Taking the first step
Are you new to snowshoeing ? Do you know little, if anything, about what makes a good snowshoe? Asking yourself how do I pick the best snowshoes for me and my family?
Well, it isn’t rocket science, so don’t fret about it. There are some basic questions you should ask yourself. How much money do i want to spend? What kind of hiking or snowshoeing do i expect to do, and then, who makes snowshoes?. In a very short period of time you’ll arrive at a long list of on-line and brick and mortar retailers and a short list of manufacturers and their brands.
Where do I shop for the best snowshoes?
Did you know that 51% of all snowshoe transactions start on Amazon. Of course, there are lots of local stores and other on-line vendors who carry snowshoes, but that’s a pretty amazing percentage to begin with. Perhaps it speaks to the cultural change of buying habits in general, but also to how mainstream snowshoes have become. Regardless of where you end up purchasing your snowshoes, we suggest you Google “snowshoes” and any variety of adjectives in front of that and voila, lots of snowshoes will populate your screen. You could start with “best snowshoes”, but pick whatever preempt sounds right for you. Maybe you’re looking for women specific, or running, or trail snowshoes. Whatever your initial search term is, spend a moment or two comparing the 4 things that are most important in any snowshoe you might consider.
- Bindings – because that’s what holds your foot on the snowshoe
- Size and Shape – the Goldilocks principle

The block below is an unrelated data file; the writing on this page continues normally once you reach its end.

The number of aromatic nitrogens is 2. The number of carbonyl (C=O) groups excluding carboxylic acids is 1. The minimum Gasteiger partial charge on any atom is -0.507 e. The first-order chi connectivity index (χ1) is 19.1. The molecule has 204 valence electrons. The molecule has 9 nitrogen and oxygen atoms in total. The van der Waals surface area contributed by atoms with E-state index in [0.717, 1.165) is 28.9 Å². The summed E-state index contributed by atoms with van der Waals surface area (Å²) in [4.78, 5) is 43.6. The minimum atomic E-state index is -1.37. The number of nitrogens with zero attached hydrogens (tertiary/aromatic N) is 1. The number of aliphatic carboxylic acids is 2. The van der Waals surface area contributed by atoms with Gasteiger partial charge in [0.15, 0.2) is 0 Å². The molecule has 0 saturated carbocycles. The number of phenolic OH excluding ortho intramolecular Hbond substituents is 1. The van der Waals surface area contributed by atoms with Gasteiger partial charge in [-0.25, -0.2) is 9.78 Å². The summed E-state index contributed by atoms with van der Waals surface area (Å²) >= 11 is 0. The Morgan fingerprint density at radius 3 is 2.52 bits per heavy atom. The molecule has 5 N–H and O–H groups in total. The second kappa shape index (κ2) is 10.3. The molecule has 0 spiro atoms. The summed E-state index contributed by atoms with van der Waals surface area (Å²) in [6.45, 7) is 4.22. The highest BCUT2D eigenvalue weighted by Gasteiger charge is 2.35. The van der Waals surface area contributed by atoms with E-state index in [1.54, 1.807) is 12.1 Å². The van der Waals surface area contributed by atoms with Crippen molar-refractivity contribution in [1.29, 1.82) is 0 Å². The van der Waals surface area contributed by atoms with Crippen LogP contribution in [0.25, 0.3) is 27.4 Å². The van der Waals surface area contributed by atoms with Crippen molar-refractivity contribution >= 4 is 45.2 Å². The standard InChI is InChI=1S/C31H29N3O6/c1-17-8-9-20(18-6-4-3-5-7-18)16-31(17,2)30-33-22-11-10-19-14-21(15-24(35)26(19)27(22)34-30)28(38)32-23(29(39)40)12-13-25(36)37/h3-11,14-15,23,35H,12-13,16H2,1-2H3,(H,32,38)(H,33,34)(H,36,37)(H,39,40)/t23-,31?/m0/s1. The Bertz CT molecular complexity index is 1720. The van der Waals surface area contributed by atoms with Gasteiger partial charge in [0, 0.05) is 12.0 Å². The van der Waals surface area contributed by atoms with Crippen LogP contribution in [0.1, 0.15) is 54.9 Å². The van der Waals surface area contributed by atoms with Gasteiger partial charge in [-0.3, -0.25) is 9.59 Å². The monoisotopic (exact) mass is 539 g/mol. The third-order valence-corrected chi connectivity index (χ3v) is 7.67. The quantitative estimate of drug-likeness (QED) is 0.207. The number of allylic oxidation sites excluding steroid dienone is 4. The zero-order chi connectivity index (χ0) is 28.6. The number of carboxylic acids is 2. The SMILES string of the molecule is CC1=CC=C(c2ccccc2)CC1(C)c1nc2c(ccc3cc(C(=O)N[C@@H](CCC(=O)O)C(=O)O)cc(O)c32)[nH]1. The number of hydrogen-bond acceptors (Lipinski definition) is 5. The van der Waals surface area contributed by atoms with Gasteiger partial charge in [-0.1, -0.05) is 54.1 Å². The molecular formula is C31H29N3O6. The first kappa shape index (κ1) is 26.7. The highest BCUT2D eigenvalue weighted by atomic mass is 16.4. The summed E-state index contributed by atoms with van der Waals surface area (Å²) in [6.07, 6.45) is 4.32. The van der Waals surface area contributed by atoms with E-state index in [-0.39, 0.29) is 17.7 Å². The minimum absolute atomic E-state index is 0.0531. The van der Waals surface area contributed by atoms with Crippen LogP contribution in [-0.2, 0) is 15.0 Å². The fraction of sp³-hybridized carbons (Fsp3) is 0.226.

- Traction- how much do you need?
- User specific – what kind of snowshoer are you?
You could also look at reviews, just be aware of the fact there are “fake” reviews. A fake review is one that’s submitted by someone who has been given the product, called an incentive, in exchange for a favorable review. Or, a disgruntled employee or customer. Common sense should help you discern what’s real and what isn’t. Just be aware that it does happen.
What to look for first
Bindings: the best snowshoes have a good one, which will make your outdoor experience so much better. A bad binding will do the opposite. Your foot should be both securely attached and comfortable at the same time. Specifically look at the design of the binding, is it intuitive? Simple? Is it anatomically shaped? In other words, is it left and right specific? The fit will be better if they are (unless of course, you put them on the wrong foot).
The attachment system should be simple as well. In other words, does it adjust easily and are the components intuitive and understandable to use. Some of the bindings you’ll see use elastic, rubbery straps that wrap around a metal tooth, like an MSR snowshoe. Straps that offer continuous adjustments, like a cam-locking buckle, are more comfortable and tend to offer a better fit. Velcro straps are perhaps the simplest and easiest to use.
Components are always important to consider because you really don’t want parts breaking on you – particularly if you’re a long way from a repair. So look for quality parts and simple designs that have reliable performance and reputations.
What size is best for me?